Freddie Hubbard (1938-2008): An Appreciation

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Jazz just lost an all-world trumpeter.

Indianapolis’ Frederick Dewayne Hubbard — who died Monday morning from complications following a heart attack a month earlier at age 70 — may not have shaped jazz as the great trumpet men before him like Armstrong, Gillespie and Davis did, but his mastery of the horn was just as influential to those who came after him.

Just ask guys like Wynton Marsalis and Terence Blanchard.

Freddie Hubbard was also present at some of jazz’s most seminal recordings of the turbulent sixties, such as Ornette Coleman‘s Free Jazz, Wayne Shorter‘s Speak No Evil, Herbie Hancock‘s Maiden Voyage and Oliver Nelson’s Blues And The Abstract Truth.

Those records wouldn’t have been the classics they’re known to be today without his clear tone, fiery phrasing, and flawless rhythmic sense.

While Hubbard didn’t pioneer hard bop, progressive jazz or fusion, he made some of the finest records in those categories. Ready For Freddie, Hub-Tones, Breaking Point, Backlash, Straight Life, and Red Clay all showcased both his virtuosic, hard-swinging technique and his songwriting acumen as well.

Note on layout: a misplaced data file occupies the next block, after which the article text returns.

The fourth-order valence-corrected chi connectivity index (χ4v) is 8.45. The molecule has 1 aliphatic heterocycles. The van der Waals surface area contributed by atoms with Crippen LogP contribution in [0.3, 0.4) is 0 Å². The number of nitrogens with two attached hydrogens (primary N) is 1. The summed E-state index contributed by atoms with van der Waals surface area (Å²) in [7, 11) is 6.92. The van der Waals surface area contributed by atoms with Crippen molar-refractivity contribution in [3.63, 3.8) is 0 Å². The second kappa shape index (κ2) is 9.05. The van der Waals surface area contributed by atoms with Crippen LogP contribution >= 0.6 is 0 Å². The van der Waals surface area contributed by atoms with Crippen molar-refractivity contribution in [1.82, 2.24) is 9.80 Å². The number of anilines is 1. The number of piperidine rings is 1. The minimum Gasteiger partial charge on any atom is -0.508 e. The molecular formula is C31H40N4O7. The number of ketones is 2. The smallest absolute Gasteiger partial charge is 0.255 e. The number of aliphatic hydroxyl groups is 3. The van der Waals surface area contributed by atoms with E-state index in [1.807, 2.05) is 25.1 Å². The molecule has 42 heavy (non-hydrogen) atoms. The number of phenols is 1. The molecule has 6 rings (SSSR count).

Even as his chops diminished since the early nineties, Hubbard continued to perform and record. His last album On The Real Side from earlier this year is a final encore backed by a sympathetic New Jazz Composers Octet. But Hubbard’s mark on jazz was branded long ago, and it’s a major one.

Here’s Hubbard playing his sizzling hard bop tune “Hubtones,” backed by some of Europe’s best jazz musicians:

So long, Hubcap, thanks for all the musical memories and some maximal horn playing.

S. Victor Aaron

S. Victor Aaron

S. Victor Aaron is an SQL demon for a Fortune 100 company by day, music opinion-maker at night. His musings are strewn out across the interwebs on,, a football discussion board and some inchoate customer reviews of records from the late 1990s on Amazon under a pseudonym that will never be revealed. E-mail him at svaaron@somethingelsereviews .com or follow him on Twitter at
S. Victor Aaron

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